Being a mentor
I never realised teaching could be so much fun and provide so much satisfaction until the day I got in touch with one of my old students. In fact, I would rather call myself a ‘mentor’ because as soon as you hear the word ‘teacher’ you cannot help but imagine an old woman whose face is half hidden behind spectacles, screaming at the students.
I wanted to remove this picture from the students’ mind and wanted to give them an experience of not being bogged down with homework and class work. But things can turn the other way round too, where students don’t feel afraid of the teachers and don’t experience the theory of relativity when time feels to have halted and pupils feel a desperate need to take naps during lectures.
With this thought in mind, I started my career as a teacher and soon found out that students had fallen in love, in a way with me, as the method I used was interesting for them. I always gave them the maximum time to participate in lessons and always welcomed feedback. This way they felt that their always-suppressed-thoughts got an outlet that helped me enormously in determining the way they need to be taught.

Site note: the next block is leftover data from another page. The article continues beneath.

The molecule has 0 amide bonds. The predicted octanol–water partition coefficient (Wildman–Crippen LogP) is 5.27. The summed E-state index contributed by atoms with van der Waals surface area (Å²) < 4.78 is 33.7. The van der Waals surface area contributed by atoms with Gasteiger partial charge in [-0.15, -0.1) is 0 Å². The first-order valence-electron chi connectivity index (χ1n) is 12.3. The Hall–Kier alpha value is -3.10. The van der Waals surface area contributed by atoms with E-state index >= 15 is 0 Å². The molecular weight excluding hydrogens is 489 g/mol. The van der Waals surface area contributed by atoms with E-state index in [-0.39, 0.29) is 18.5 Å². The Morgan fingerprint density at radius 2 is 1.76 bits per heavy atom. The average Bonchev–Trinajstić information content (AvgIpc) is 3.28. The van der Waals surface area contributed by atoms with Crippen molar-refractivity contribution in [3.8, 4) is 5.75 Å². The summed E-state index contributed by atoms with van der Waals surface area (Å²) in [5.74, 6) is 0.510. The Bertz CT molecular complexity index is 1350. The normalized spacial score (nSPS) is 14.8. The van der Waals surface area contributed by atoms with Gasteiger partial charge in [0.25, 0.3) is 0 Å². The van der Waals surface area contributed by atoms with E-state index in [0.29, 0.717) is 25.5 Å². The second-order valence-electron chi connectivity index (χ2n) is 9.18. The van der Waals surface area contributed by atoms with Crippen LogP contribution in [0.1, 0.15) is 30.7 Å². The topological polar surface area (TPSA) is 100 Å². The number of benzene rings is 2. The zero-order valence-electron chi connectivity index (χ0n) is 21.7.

This is one of the reasons that even after having left school my students still remember me, respect me and compare my teaching with the way other teachers taught. I still remember how one of the students commented and others affirmed, “Ma’am, 40 minutes are not enough when you are teaching”. That used to put a smile on my face and a sense of satisfaction in my heart.
Today, four years after I quit teaching, when one of my students was talking to me and discussed his study and career plans, he was all praise for how I had impacted his life and felt indebted for my contribution in his grooming. I hope to witness a day soon when our teachers break through the stereotype and start considering themselves as mentors who can influence their students for good!
Published in The Express Tribune, July 27th, 2010.
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